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The Big Picture

A look at global warming and collective climate actions through the years.

Global Warming


Climate change is the biggest threat to mankind, and contrary to the popular belief that it is an abstract concept and a problem a few decades away, it is now looming upon us. The impacts of climate change—flooding, long droughts, increasing global temperature, rising sea levels, increasing frequency of intense typhoons, changing weather patterns, to name a few—exacerbate the existing global problems of food security, water scarcity, forced migration, conflict over resources, poverty, and environmental degradation.

It is an irrefutable fact that climate change is real, and it is affecting all life on earth.

The past five years—from 2014 to 2018—have been the warmest in the 139-year climate record of the US National Oceanic and Atmospheric Administration, with global temperatures averaging 1.04±0.09 °C above pre-industrial levels. This is caused by the large amount of carbon dioxide in the atmosphere, which was 410 parts per million as of January 2019—the highest it has been in three million years. The National Aeronautics and Space Administration (NASA) recorded that 18 of the 19 warmest years have occurred since 2000. If this warming continues, the effects of climate change could drive 100 million more people into poverty by 2030.

The impact of a warming climate on agriculture affects global food security, with the number of undernourished people rising to 821 million in 2017.

It has also forced rural outmigration: Of the 17 million internally displaced persons tracked by the International Organization for Migration, 2.3 million had been displaced due to climate-related disasters.

Our oceans absorb one-third of the 200 years’ worth of carbon dioxide produced by human activities and 90 percent of the energy trapped by the rising concentration of greenhouse gases. Through the years, this heat and energy build up in the ocean and fuel more extreme weather events, such as the massively destructive typhoons occurring more frequently now. In 2018 alone, the United Nations Office for Disaster Risk Reduction recorded extreme weather events that affected over 60 million people all over the world.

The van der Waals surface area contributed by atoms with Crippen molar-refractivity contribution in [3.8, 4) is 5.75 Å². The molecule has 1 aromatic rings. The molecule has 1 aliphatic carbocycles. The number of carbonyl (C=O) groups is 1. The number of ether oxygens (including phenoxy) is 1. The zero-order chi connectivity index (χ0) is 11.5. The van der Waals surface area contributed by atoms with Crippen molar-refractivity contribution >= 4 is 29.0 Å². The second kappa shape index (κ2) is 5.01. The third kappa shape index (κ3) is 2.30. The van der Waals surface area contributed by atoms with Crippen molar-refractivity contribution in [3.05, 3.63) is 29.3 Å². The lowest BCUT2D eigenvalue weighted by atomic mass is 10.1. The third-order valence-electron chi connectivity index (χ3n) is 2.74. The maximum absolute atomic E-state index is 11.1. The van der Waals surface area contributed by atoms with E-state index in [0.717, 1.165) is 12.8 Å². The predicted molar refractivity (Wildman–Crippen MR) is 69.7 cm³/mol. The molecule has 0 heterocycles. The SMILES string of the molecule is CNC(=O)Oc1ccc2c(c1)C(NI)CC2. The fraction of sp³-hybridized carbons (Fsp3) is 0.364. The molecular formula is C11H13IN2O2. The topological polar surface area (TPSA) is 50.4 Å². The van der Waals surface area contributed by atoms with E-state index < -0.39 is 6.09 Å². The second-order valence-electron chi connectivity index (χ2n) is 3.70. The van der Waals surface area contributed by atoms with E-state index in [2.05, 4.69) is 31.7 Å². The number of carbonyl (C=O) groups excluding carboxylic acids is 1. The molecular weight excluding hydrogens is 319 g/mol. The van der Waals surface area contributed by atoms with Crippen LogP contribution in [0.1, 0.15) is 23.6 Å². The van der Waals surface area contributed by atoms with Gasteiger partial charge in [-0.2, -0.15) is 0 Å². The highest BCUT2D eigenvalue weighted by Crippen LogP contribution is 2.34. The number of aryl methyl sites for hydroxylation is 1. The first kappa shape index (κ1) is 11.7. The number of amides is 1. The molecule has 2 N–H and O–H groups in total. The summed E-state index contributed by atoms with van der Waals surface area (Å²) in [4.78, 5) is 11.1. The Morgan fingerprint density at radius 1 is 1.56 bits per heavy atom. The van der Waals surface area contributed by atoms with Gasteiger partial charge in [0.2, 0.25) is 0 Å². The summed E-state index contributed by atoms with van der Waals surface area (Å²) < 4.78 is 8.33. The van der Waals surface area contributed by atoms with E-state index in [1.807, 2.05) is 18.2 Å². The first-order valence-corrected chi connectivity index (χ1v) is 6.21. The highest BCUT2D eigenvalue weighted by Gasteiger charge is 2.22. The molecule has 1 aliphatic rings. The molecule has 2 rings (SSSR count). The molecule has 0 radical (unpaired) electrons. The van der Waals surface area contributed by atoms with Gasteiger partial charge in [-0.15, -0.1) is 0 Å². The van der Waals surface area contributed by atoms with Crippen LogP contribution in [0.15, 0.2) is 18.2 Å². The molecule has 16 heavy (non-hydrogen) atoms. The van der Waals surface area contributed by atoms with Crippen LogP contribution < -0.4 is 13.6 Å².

Recognizing the urgency and magnitude of this threat, 195 nations adopted the Paris Agreement at the 21st Conference of the Parties to the UN Framework Convention on Climate Change (UNFCC) in 2015. The historic accord aimed to limit global average temperature increase to well below 2°C above pre-industrial levels, and to pursue a 1.5°C global average temperature rise.

To achieve this, developed nations must make good on their pledge to raise US$100 billion by 2020, facilitated by the Green Climate Fund, to pave the way for a rapid global transition to a low carbon, climate-resilient development, and help vulnerable nations survive the impacts of climate change.

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At A Glance: IPCC Special Report 2018


In October 2018, the Intergovernmental Panel on Climate Change released a special report detailing the effects of global warming at 1.5°C and at 2 °C above pre-industrial levels. The consequences of the half-degree difference in temperature rise are substantial, and in some cases, spell the life and death of ecosystems.

Small Island Nations and Least Developed Countries will experience high multiple interrelated climate risks with global warming of 1.5°C, driving more people into poverty. At 2°C of global warming, adaptation would be far more challenging for ecosystems, food and health systems, and several hundred million more people could go poor by 2050.

Below is a quick look at the impacts of global warming at different temperature increases.

At 2.0°C

Extreme cold and hot days Extreme hot days will be up to 4°C hotter and cold nights up to 6 °C warmer. The heat will be especially felt in the tropics.
Transformation of ecosystems 13 percent of global land area will see a transformation of ecosystems from one type to another. Area at risk is 50 percent greater than in 1.5 °C of warming.
Social impacts 10 million more people will be exposed to risks associated with rising sea levels, such as increased saltwater intrusion, flooding and damage to infrastructure, compared with sea level rise at 1.5°C.
Global biodiversity 18 percent of insects, 16 percent of plants and 8 percent of vertebrates will lose their climatically determined geographic range.
Ice-free Arctic summer One sea ice-free Arctic summer is projected per decade.
Coral reefs More than 99 percent of coral reefs will be lost.
Fisheries Marine fish catch will decrease by 3 million tons.

At 1.5°C

Extreme cold and hot days Extreme hot days will be up to 3°C hotter and cold nights up to 4.5 °C warmer.
Transformation of ecosystems 4 percent of global land area will see a transformation of ecosystems from one type to another.
Social impacts By 2100, global mean sea level rise is projected to be 0.26-0.77 meter or around 0.1 m lower than with global warming of 2°C.
Global biodiversity 6 percent of insects, 8 percent of plants and 4 percent of vertebrates will lose over half of their climatically determined geographic range if the planet warms by 1°C.
Ice-free Arctic summer One sea ice-free Arctic summer is projected per century.
Coral reefs Coral reefs will decline by 70–90 percent.
Fisheries The global annual catch for marine fisheries will decrease by 1.5 million tons.

Current commitments under the Paris Agreement will lead to a staggering 3.7°C rise in temperature. To limit global warming to 1.5 C, carbon dioxide emissions must decline by 45 percent from 2010 levels by 2030 and reach net zero around 2050.

This will require global investments of US$2.4 trillion annually from 2016-2035.